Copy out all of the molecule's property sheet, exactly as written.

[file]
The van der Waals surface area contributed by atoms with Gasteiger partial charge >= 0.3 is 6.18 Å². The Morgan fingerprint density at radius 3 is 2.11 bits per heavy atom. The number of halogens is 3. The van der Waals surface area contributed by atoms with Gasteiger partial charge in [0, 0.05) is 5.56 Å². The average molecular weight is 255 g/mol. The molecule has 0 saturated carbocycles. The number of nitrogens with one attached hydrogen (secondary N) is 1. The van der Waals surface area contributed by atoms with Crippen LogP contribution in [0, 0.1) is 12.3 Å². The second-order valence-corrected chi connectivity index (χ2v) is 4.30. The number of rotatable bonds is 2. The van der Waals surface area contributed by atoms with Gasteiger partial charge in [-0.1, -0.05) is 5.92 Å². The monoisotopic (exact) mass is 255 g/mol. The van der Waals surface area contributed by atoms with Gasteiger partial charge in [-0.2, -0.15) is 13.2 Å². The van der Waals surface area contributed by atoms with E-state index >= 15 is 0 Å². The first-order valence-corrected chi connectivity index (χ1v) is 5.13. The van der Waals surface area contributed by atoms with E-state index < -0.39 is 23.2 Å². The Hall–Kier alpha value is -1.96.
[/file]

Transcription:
The van der Waals surface area contributed by atoms with Gasteiger partial charge >= 0.3 is 6.18 Å². The Morgan fingerprint density at radius 3 is 2.11 bits per heavy atom. The number of halogens is 3. The van der Waals surface area contributed by atoms with Gasteiger partial charge in [0, 0.05) is 5.56 Å². The average molecular weight is 255 g/mol. The molecule has 0 saturated carbocycles. The number of nitrogens with one attached hydrogen (secondary N) is 1. The van der Waals surface area contributed by atoms with Crippen LogP contribution in [0, 0.1) is 12.3 Å². The second-order valence-corrected chi connectivity index (χ2v) is 4.30. The number of rotatable bonds is 2. The van der Waals surface area contributed by atoms with Gasteiger partial charge in [-0.1, -0.05) is 5.92 Å². The monoisotopic (exact) mass is 255 g/mol. The van der Waals surface area contributed by atoms with Gasteiger partial charge in [-0.2, -0.15) is 13.2 Å². The van der Waals surface area contributed by atoms with E-state index >= 15 is 0 Å². The first-order valence-corrected chi connectivity index (χ1v) is 5.13. The van der Waals surface area contributed by atoms with E-state index < -0.39 is 23.2 Å². The Hall–Kier alpha value is -1.96.